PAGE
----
Morsels at Mercantile

Small plates shine at Seidel’s ultra-cool Union Station eatery & market.

003When we have theater tickets in Denver, we usually drive from Boulder, park in a garage and grab a bite somewhere near the Denver Center for the Performing Arts. Yesterday, we decided to be greener and took the bus, giving us an opportunity to try a Union Station restaurant. We passed the set-up for the watch party for Governor Hickenlooper’s re-election that was to occupy the grand hall and continued to the end of one of the corridors to Mercantile Dining & Provisions, Alex Seidel’s restaurant, bar, food market and all-round cool space.

Looking past the marketplace toward the dining room.
Looking past the marketplace toward the dining room.
The cheese case. Elsewhere are the salumi and dessert cases.
The cheese case. Elsewhere are the salumi and dessert cases.

Mercantile is pricey if all you think about is quantity, but based on quality and creativity, it’s a bargain. Being on the way to a high-energy production of “Kinky Boots,” we wanted to eat light, were happy with a couple of small plates, a bit of wine and the attractive and energizing Euro-market ambiance — and didn’t break the bank either.

Innovative presentation of oysters and chips. Potatoes cut into long, thin strips and wrapped around Maitake mushrooms and fried, with luscious fried oysters, malt vinegar aioli and malt vinegar mayo with Brussels sprout slaw. imaginative and a delicious contrast of textures.  tastes and temperature.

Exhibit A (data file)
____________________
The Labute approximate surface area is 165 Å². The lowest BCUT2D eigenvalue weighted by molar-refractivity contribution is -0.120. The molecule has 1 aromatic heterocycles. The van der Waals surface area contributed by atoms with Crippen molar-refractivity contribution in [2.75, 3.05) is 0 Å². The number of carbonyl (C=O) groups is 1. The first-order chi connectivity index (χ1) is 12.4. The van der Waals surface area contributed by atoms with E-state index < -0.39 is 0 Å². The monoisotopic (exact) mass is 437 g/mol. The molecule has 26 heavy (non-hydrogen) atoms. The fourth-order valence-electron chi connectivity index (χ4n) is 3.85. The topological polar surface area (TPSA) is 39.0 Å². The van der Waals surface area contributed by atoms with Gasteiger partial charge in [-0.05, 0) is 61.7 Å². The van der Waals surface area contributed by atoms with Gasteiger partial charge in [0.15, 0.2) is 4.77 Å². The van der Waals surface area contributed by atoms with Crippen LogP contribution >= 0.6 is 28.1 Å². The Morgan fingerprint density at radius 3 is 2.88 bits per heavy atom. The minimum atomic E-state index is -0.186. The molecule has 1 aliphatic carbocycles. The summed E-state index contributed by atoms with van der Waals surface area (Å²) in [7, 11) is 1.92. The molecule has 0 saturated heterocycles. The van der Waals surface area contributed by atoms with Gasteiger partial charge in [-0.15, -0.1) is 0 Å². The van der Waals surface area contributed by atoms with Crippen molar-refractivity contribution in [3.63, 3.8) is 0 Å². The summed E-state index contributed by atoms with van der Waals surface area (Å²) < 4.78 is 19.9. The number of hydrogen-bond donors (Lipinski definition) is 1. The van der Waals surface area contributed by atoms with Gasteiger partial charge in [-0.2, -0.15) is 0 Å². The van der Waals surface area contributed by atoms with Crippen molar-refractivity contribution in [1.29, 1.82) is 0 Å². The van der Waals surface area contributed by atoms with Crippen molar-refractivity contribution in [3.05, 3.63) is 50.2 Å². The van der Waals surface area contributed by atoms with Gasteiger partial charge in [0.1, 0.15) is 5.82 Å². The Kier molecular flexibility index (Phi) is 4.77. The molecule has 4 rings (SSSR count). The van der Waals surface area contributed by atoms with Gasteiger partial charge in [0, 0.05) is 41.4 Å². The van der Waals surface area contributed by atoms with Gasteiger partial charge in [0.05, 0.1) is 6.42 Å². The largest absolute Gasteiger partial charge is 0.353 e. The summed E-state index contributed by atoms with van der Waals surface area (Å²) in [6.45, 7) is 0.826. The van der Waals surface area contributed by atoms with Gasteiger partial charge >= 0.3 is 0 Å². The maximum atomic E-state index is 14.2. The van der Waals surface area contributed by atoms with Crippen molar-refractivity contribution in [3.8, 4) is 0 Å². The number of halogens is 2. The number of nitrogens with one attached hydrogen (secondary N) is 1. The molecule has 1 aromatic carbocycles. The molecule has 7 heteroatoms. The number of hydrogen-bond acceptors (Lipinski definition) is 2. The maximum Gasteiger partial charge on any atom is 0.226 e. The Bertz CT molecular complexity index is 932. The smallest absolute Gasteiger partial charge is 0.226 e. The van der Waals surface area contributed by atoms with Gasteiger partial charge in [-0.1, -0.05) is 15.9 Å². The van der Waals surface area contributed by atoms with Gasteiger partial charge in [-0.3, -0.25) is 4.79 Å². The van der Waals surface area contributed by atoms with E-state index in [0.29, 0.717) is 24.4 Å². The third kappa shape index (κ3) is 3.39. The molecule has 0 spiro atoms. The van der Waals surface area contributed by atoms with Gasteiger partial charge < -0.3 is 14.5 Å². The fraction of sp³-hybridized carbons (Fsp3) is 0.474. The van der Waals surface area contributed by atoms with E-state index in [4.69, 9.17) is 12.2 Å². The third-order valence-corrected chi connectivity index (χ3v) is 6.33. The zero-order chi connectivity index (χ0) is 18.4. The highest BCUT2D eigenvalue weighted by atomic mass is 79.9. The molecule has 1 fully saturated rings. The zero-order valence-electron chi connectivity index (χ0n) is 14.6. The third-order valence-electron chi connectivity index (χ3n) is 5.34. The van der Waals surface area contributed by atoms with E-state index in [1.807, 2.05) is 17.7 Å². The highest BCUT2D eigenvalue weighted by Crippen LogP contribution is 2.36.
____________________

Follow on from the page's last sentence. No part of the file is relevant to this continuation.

Innovative presentation of oysters and chips. Potatoes cut into long, thin strips and wrapped around Maitake mushrooms and fried, with luscious fried oysters, malt vinegar aioli and malt vinegar mayo with Brussels sprout slaw. imaginative and a delicious contrast of textures. tastes and temperature.
Fruition Farms ricotta gnocchi with tomato-marrow sauce, in place of the lamp ragout that regularly comes on this dish because my husband doesn't care for lamb.
Fruition Farms ricotta gnocchi with tomato-marrow sauce, in place of the lamp ragout that regularly comes on this dish because my husband doesn’t care for lamb.

Price check:  At dinner, snacks,  $6-$9; appetizers, $11-$14; soups and salads, $14-$15; pastas, $11-$14; vegetables, $13-$15; seafood, $26-$30; meat and poultry, $20-$30; ice cream and sorbet, $3 each; desserts, $10.

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